Stewardship of Public Lands

This program provides interdisciplinary experiential learning and professional development for faculty, staff, and administrators by exploring conflict resolution in public lands. It leads to strategic intentionality in prioritizing sustainability and constructive discourse on campuses.

Learn more.
Glacier National Park

Glacier National Pace entrance

Exploring conflict resolution in public lands.

Between 2004–2019, AASCU’s ADP offered the Stewardship of Public Lands (SOPL) program, allowing over 170 participants to integrate conflict resolution, sustainability, and experiential learning into more than 80 AASCU institutions. We are thrilled to accept applications to join the SOPL 2024 cohort that will visit Glacier National Park from June 24–28, 2024.

Who should participate?

  • Administrators 
  • Faculty  
  • Staff  

How you’ll benefit.

  • Develop strategies for integrating sustainability into the curriculum and co-curriculum 
  • Plan for experiential student trips to national parks 
  • Explore regional collaborations with cohort members 
  • Share resources and teaching strategies surrounding controversies within and about public lands 
The Glacier National Park 2024 Program

How does a democracy manage competing but often equally legitimate positions over public resources?

How are the rights of all citizens represented in conflicts over public lands?

The answers to these questions are found by modeling how discourse can be filled with conflict and disagreement and, yet, still produce a way forward for all stakeholders. For over 15 years, SOPL brought participants to Yellowstone National Park to explore conflict resolution. This robust program was re-envisioned during the pandemic.

The heart of the program remains the same. SOPL will place participants in the heart of a community that is dealing with major issues and plans a curriculum devoted to hearing various perspectives, exploring the ongoing strategies for resolution, and reflecting how this information can be reconstituted within a participant’s own community to encourage students to think critically and compassionately about society.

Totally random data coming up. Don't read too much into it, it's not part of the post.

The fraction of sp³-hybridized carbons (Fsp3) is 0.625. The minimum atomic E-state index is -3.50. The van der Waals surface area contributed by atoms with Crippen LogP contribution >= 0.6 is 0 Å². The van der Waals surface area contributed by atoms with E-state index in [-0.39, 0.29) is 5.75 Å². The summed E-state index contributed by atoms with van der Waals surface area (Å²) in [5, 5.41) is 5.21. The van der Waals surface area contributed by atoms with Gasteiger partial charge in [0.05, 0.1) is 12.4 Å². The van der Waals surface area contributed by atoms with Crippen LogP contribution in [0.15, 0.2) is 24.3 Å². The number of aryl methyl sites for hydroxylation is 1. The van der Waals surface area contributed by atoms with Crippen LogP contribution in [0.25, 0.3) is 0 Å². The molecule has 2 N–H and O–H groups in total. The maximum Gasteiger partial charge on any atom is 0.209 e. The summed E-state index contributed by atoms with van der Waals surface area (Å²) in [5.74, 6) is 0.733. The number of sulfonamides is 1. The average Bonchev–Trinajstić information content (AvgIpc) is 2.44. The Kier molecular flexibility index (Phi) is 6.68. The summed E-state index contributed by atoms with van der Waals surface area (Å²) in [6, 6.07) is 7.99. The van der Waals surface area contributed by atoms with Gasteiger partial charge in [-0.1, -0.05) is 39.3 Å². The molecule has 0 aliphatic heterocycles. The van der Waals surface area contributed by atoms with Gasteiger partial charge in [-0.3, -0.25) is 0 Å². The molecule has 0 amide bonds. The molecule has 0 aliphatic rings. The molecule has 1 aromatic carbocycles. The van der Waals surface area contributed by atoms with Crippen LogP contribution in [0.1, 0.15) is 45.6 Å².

Participants will engage for a full year with a cohort and develop a compendium of their discoveries including, but not limited to, strategies for conflict resolution, ideas for incorporating discourse related to SOPL into curriculum, and approaches for encouraging students to be better stewards of place.

Glacier National Park waterfallGlacier National Park woods

Participants will engage in interdisciplinary experiential learning during this professional development opportunity and will create a community of practitioners and collaborators. In addition to producing a compendium that can be used on all AASCU campuses, the cohort members will develop strategic goals of how to prioritize sustainability and constructive discourse for students on their campuses.


  • January−May: The engagement begins virtually, building community and deepening knowledge of stewardship efforts and strategies.
  • June 24-28: The group will meet in Glacier National Park for a four-day/five-night convening where we will study how rangers, indigenous tribes, scientists, and community members are engaging in productive dialogue about climate change and diversity, equity, inclusion, and accessibility issues. While at the park, we will explore the cultural history and significance of Glacier National Park to indigenous communities; learn of the historical presence of bison in the area and the controversy of reintroduction; and witness the impact of tourism, ecosystem change due to climate change, and water and land management decisions.
  • July−December: The cohort will put into practice the lessons they’ve learned and collaborate on a compendium of their discoveries including, but not limited to, strategies for conflict resolution, ideas for incorporating discourse related to SOPL into curriculum, and approaches for encouraging students to be better stewards of place.
  • Monday, June 24: Arrival to airport, transportation into Glacier NP (provided by Glacier Institute), Field Camp welcome, camp logistics, itinerary overview, AASCU program in evening
  • Tuesday, June 25: Hikes to Upper Two Med Lake trail and Rockwall Falls or Swiftcurrent Nature Trail and Iceberg/Grinnell/Cracker Lakes.
    Objectives: Indigenous initiatives; cultural history and significance of Two Medicine Valley; discuss the historical presence of bison in the area and the controversy of reintroductions
  • Wednesday, June 26: Hikes to Hidden Meadow or Covey Meadow and Big Prairie.
    Objectives: how to foster a community of land stewards; mitigation of “nuisance” wildlife activity; history of the homesteads and settlements; wolves and bears in North Fork Valley
  • Thursday, June 27: Hikes to Highline Trail or Hidden Lake Overlook.
    Objectives: Climate Change in the Alpine; GNP’s glaciers, pika as a bioindicator, & white bark pine habitat loss; explore park visitor use, methods to reduce visitor impact, & dual mandate